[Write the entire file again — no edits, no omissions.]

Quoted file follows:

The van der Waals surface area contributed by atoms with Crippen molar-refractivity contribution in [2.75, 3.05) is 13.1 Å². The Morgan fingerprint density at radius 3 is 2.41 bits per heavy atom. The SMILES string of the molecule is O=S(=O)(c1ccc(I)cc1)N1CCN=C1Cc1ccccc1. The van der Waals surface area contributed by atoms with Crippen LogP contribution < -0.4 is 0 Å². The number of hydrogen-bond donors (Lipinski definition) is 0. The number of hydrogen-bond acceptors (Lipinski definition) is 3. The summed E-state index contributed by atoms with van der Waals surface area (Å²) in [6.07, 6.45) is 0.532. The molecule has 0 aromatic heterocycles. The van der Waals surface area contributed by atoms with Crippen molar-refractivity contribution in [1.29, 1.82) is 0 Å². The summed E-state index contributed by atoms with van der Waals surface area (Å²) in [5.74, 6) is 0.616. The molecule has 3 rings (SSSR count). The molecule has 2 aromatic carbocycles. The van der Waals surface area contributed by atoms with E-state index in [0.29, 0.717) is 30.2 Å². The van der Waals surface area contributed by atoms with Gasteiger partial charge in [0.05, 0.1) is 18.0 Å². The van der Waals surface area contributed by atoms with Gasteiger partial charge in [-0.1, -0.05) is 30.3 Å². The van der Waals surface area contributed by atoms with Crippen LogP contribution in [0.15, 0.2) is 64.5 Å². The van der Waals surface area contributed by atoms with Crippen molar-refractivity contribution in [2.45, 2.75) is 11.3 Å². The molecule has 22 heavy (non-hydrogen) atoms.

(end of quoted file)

The van der Waals surface area contributed by atoms with Crippen molar-refractivity contribution in [2.75, 3.05) is 13.1 Å². The Morgan fingerprint density at radius 3 is 2.41 bits per heavy atom. The SMILES string of the molecule is O=S(=O)(c1ccc(I)cc1)N1CCN=C1Cc1ccccc1. The van der Waals surface area contributed by atoms with Crippen LogP contribution < -0.4 is 0 Å². The number of hydrogen-bond donors (Lipinski definition) is 0. The number of hydrogen-bond acceptors (Lipinski definition) is 3. The summed E-state index contributed by atoms with van der Waals surface area (Å²) in [6.07, 6.45) is 0.532. The molecule has 0 aromatic heterocycles. The van der Waals surface area contributed by atoms with Crippen molar-refractivity contribution in [1.29, 1.82) is 0 Å². The summed E-state index contributed by atoms with van der Waals surface area (Å²) in [5.74, 6) is 0.616. The molecule has 3 rings (SSSR count). The molecule has 2 aromatic carbocycles. The van der Waals surface area contributed by atoms with E-state index in [0.29, 0.717) is 30.2 Å². The van der Waals surface area contributed by atoms with Gasteiger partial charge in [0.05, 0.1) is 18.0 Å². The van der Waals surface area contributed by atoms with Gasteiger partial charge in [-0.1, -0.05) is 30.3 Å². The van der Waals surface area contributed by atoms with Crippen LogP contribution in [0.15, 0.2) is 64.5 Å². The van der Waals surface area contributed by atoms with Crippen molar-refractivity contribution in [2.45, 2.75) is 11.3 Å². The molecule has 22 heavy (non-hydrogen) atoms.